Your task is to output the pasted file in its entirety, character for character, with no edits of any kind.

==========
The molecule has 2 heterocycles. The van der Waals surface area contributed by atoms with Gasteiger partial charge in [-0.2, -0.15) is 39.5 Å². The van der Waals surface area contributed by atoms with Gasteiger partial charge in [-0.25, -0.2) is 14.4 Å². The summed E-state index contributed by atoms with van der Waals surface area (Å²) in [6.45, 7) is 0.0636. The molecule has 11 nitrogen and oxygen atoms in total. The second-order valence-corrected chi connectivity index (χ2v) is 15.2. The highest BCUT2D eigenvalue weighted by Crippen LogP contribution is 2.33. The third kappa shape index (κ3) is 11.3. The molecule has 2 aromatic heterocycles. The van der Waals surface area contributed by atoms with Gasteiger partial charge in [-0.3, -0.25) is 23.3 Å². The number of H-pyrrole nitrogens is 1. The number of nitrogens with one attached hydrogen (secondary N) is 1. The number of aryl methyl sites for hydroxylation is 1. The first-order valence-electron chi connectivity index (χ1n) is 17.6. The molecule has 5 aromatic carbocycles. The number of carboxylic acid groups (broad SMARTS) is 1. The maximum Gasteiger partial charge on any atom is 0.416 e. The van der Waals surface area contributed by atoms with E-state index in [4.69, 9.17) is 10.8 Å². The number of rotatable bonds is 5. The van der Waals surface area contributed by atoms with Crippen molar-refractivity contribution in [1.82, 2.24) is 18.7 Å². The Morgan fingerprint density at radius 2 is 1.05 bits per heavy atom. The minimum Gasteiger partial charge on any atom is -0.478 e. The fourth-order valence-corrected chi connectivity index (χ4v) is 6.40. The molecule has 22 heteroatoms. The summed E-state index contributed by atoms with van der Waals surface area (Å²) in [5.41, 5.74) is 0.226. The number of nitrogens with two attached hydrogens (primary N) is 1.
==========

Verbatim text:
The molecule has 2 heterocycles. The van der Waals surface area contributed by atoms with Gasteiger partial charge in [-0.2, -0.15) is 39.5 Å². The van der Waals surface area contributed by atoms with Gasteiger partial charge in [-0.25, -0.2) is 14.4 Å². The summed E-state index contributed by atoms with van der Waals surface area (Å²) in [6.45, 7) is 0.0636. The molecule has 11 nitrogen and oxygen atoms in total. The second-order valence-corrected chi connectivity index (χ2v) is 15.2. The highest BCUT2D eigenvalue weighted by Crippen LogP contribution is 2.33. The third kappa shape index (κ3) is 11.3. The molecule has 2 aromatic heterocycles. The van der Waals surface area contributed by atoms with Gasteiger partial charge in [-0.3, -0.25) is 23.3 Å². The number of H-pyrrole nitrogens is 1. The number of nitrogens with one attached hydrogen (secondary N) is 1. The number of aryl methyl sites for hydroxylation is 1. The first-order valence-electron chi connectivity index (χ1n) is 17.6. The molecule has 5 aromatic carbocycles. The number of carboxylic acid groups (broad SMARTS) is 1. The maximum Gasteiger partial charge on any atom is 0.416 e. The van der Waals surface area contributed by atoms with E-state index in [4.69, 9.17) is 10.8 Å². The number of rotatable bonds is 5. The van der Waals surface area contributed by atoms with Crippen molar-refractivity contribution in [1.82, 2.24) is 18.7 Å². The Morgan fingerprint density at radius 2 is 1.05 bits per heavy atom. The minimum Gasteiger partial charge on any atom is -0.478 e. The fourth-order valence-corrected chi connectivity index (χ4v) is 6.40. The molecule has 22 heteroatoms. The summed E-state index contributed by atoms with van der Waals surface area (Å²) in [5.41, 5.74) is 0.226. The number of nitrogens with two attached hydrogens (primary N) is 1.